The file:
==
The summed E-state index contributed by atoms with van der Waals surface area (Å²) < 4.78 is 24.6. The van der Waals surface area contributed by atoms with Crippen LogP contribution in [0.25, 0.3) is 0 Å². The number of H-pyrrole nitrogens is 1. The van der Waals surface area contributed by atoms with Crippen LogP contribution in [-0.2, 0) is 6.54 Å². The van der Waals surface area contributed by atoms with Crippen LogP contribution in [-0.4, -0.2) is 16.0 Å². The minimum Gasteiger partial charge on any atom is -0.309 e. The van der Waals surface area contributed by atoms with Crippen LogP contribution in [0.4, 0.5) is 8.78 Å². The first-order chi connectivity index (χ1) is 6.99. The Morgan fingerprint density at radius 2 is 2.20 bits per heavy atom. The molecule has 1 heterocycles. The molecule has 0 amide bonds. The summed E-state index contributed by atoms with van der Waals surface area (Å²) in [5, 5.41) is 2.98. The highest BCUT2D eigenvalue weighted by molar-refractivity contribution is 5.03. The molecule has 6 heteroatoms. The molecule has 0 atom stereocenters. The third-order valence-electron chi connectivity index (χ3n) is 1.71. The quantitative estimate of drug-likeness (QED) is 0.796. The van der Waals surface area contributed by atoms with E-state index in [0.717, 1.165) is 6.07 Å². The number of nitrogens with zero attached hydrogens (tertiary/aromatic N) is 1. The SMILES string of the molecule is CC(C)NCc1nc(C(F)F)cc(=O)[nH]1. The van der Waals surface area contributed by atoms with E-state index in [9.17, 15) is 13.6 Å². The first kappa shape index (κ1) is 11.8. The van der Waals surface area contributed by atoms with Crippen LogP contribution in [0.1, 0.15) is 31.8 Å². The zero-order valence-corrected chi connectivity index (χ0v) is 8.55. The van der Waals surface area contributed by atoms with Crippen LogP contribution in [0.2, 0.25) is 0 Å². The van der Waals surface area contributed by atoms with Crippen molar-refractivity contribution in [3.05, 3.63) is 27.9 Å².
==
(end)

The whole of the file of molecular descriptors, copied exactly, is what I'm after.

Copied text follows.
The summed E-state index contributed by atoms with van der Waals surface area (Å²) < 4.78 is 24.6. The van der Waals surface area contributed by atoms with Crippen LogP contribution in [0.25, 0.3) is 0 Å². The number of H-pyrrole nitrogens is 1. The van der Waals surface area contributed by atoms with Crippen LogP contribution in [-0.2, 0) is 6.54 Å². The van der Waals surface area contributed by atoms with Crippen LogP contribution in [-0.4, -0.2) is 16.0 Å². The minimum Gasteiger partial charge on any atom is -0.309 e. The van der Waals surface area contributed by atoms with Crippen LogP contribution in [0.4, 0.5) is 8.78 Å². The first-order chi connectivity index (χ1) is 6.99. The Morgan fingerprint density at radius 2 is 2.20 bits per heavy atom. The molecule has 1 heterocycles. The molecule has 0 amide bonds. The summed E-state index contributed by atoms with van der Waals surface area (Å²) in [5, 5.41) is 2.98. The highest BCUT2D eigenvalue weighted by molar-refractivity contribution is 5.03. The molecule has 6 heteroatoms. The molecule has 0 atom stereocenters. The third-order valence-electron chi connectivity index (χ3n) is 1.71. The quantitative estimate of drug-likeness (QED) is 0.796. The van der Waals surface area contributed by atoms with E-state index in [0.717, 1.165) is 6.07 Å². The number of nitrogens with zero attached hydrogens (tertiary/aromatic N) is 1. The SMILES string of the molecule is CC(C)NCc1nc(C(F)F)cc(=O)[nH]1. The van der Waals surface area contributed by atoms with E-state index in [9.17, 15) is 13.6 Å². The first kappa shape index (κ1) is 11.8. The van der Waals surface area contributed by atoms with Crippen LogP contribution in [0.1, 0.15) is 31.8 Å². The zero-order valence-corrected chi connectivity index (χ0v) is 8.55. The van der Waals surface area contributed by atoms with Crippen LogP contribution in [0.2, 0.25) is 0 Å². The van der Waals surface area contributed by atoms with Crippen molar-refractivity contribution in [3.05, 3.63) is 27.9 Å².